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This supports the teaching of the unit and can be used for reference by students. …

This supports the teaching of the unit and can be used for reference by students.

Ensure that you have detailed coverage of all aspects covered in this unit in your planning blog. If you have missed a lesson, it is your responsibility to catch up.

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  • 1. Music Video Objective: To investigate the technical codes and conventions of the music video using Goodwin’s theory.
  • 2. Music Video
    • Since cinema was invented it created the ability to bring songs and music to life.
    • Advances in technology have transformed the music video into what it is today.
  • 3. The early years
    • Surprisingly, music videos have been around since the 1920s
    • Many Jazz musicians of the time, such as Bessie Smith , made short films to accompany popular songs
    • Bessie Smith
  • 4. Pop Music TV Shows
    • 1970: The record industry discovers TV-Shows as a great opportunity to promote their artists
    • This developed into a focus on producing short " Promos ", early music videos which started to replace the live performance of the artist on the TV-stage in the 1980s
    • 1981 = The birth of MTV
  • 5. Bohemian Rhapsody
    • 1975: Bohemian Rhapsody a groundbreaking video released by Queen marked the beginning of the video era and set the language for the modern music video. The video is considered one of the first to use advanced visual effects
    • http://video.google.co.uk/videoplay?docid=2734287104054737756&q=bohemian+rhapsody
  • 6. Goodwin’s Music Video Analysis
    • Andrew Goodwin writing in ‘Dancing in the Distraction Factory’ (Routledge 1992) 1. Music videos demonstrate genre characteristics (e.g. stage performance in rock video, dance routine. 2. There is a relationship between lyrics and visuals 3. There is a relationship between music and visuals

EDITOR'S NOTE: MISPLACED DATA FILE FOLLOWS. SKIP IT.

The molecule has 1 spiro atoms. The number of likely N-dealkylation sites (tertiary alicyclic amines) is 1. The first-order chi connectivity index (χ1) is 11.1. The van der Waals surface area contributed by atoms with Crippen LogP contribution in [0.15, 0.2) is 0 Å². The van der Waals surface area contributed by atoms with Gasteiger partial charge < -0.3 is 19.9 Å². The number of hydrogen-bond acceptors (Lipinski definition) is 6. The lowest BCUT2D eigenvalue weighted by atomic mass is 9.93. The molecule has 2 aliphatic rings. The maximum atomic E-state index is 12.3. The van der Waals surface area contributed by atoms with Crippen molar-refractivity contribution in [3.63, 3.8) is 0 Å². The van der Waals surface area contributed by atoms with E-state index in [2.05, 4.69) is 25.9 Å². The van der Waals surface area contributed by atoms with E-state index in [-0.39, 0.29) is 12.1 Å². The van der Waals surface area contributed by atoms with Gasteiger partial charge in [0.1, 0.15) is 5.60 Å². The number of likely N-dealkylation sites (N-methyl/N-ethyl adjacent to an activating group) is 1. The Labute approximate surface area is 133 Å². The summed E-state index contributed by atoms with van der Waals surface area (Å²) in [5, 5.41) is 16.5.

• 7. Goodwin’s Music Video Analysis
    • 4. The demands of the record label will include the need for lots of close ups of the artist and the artist may develop motifs which recur across their work (a visual style). 5. There is frequently reference to notion of looking (screens within screens, telescopes, etc) and particularly voyeuristic treatment of the female body. 6. There is often intertextual reference (to films, tv programmes, other music videos etc).
  • 8. Intertextuality and Cinema
    • It is perhaps not surprising that so many music videos draw upon cinema as a starting point, since their directors are often film school graduates looking to move on eventually to the film industry itself.
  • 9. Directors Who Started With Music Video Include:
    • David Fincher: Madonna Vogue and
    • (Se7en) Express Yourself.
    • Spike Jonze: Fatboy Slim Praise You
    • (Where the wild things were)
    • Michael Gondry: Bjork, Foo Fighters
    • (Eternal Sunshine of a Spotless mind)
  • 10. Intertextuality
    • It is perhaps not surprising that so many music videos draw upon cinema as a starting point, since their directors are often film school graduates looking to move on eventually to the film industry itself.
  • 11. Intertextuality Examples
    • Madonna’s ‘ Material Girl ’ (Mary Lambert 1985, drawing on ‘Diamonds are a Girl’s Best Friend’)
    • Material Girl Video
  • 12. Intertextuality Gentlemen Prefer Blondes (1953) Madonna Material Girl (1985)
  • 13. Madonna Material Girl
    • The intertextual image is not necessarily of Monroe, but of the Hollywood archetype of the sexy blonde who uses her looks to get what she wants.
  • 14. Intertextuality and Film
    • There are many examples of cinematic references which dominate music video.
    • 2Pac and Dr Dre’s ‘ California Love ’ (Hype Williams 1996) is similar to the Cowboy / Sci fi action adventure film ‘Mad Max’
    • California Love music video
  • 15. Intertextuality and Television
    • Television is often a point of reference too:
    • The Beastie Boys’ spoof cop show titles sequence for Sabotage (Spike Jonze 1994)
    • Sabotage by The Beatie Boys
    • REMs recent news show parody ‘Bad Day’ (Tim Hope 2003).
    • REM Bad Day
  • 16. Intertextuality in Video Games
    • The influence of video games will predominate for the younger audience with the more plasticised look of characters emerging:
    • Robbie Williams’ ‘ Let Love be your Energy ’ dir. Olly Reed 2001
    • The Red Hot Chilli Peppers ‘ Californication ’dir.Jonathan Dayton and Valerie Faris 2000)
    • Also.. The Gorillaz Clint Eastwood
  • 17. Intertextuality Robbie Williams Let Love Be Your Energy ( 2001) Linkin Park Breaking The Habit (2003) Red Hot Chili Peppers Californication 1999
  • 18. Intertextuality in Fashion and Photography
    • Visual reference in music video come from a range of sources, though the three most frequent are perhaps cinema, fashion and art photography.